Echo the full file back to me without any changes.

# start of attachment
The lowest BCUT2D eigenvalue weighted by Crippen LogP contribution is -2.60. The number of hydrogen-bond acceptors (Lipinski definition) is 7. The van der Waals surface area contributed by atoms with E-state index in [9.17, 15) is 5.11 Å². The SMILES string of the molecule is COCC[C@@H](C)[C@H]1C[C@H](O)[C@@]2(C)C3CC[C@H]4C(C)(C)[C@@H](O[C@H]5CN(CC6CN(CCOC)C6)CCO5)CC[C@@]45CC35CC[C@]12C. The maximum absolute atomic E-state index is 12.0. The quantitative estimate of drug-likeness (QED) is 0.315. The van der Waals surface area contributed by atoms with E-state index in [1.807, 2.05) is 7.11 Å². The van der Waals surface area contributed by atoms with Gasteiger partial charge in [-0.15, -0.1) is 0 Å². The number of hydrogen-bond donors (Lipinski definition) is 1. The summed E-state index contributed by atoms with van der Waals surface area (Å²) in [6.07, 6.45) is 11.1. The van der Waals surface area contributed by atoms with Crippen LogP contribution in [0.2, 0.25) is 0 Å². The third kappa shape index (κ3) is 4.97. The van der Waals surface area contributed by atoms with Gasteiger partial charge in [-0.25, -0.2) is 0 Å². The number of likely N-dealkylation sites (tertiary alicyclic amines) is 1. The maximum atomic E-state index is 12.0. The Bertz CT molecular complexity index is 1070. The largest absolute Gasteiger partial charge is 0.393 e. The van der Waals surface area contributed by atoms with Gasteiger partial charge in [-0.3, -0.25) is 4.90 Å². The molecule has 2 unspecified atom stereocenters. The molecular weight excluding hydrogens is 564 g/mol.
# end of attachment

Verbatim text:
The lowest BCUT2D eigenvalue weighted by Crippen LogP contribution is -2.60. The number of hydrogen-bond acceptors (Lipinski definition) is 7. The van der Waals surface area contributed by atoms with E-state index in [9.17, 15) is 5.11 Å². The SMILES string of the molecule is COCC[C@@H](C)[C@H]1C[C@H](O)[C@@]2(C)C3CC[C@H]4C(C)(C)[C@@H](O[C@H]5CN(CC6CN(CCOC)C6)CCO5)CC[C@@]45CC35CC[C@]12C. The maximum absolute atomic E-state index is 12.0. The quantitative estimate of drug-likeness (QED) is 0.315. The van der Waals surface area contributed by atoms with E-state index in [1.807, 2.05) is 7.11 Å². The van der Waals surface area contributed by atoms with Gasteiger partial charge in [-0.15, -0.1) is 0 Å². The number of hydrogen-bond donors (Lipinski definition) is 1. The summed E-state index contributed by atoms with van der Waals surface area (Å²) in [6.07, 6.45) is 11.1. The van der Waals surface area contributed by atoms with Crippen LogP contribution in [0.2, 0.25) is 0 Å². The third kappa shape index (κ3) is 4.97. The van der Waals surface area contributed by atoms with Gasteiger partial charge in [-0.25, -0.2) is 0 Å². The number of likely N-dealkylation sites (tertiary alicyclic amines) is 1. The maximum atomic E-state index is 12.0. The Bertz CT molecular complexity index is 1070. The largest absolute Gasteiger partial charge is 0.393 e. The van der Waals surface area contributed by atoms with Gasteiger partial charge in [-0.3, -0.25) is 4.90 Å². The molecule has 2 unspecified atom stereocenters. The molecular weight excluding hydrogens is 564 g/mol.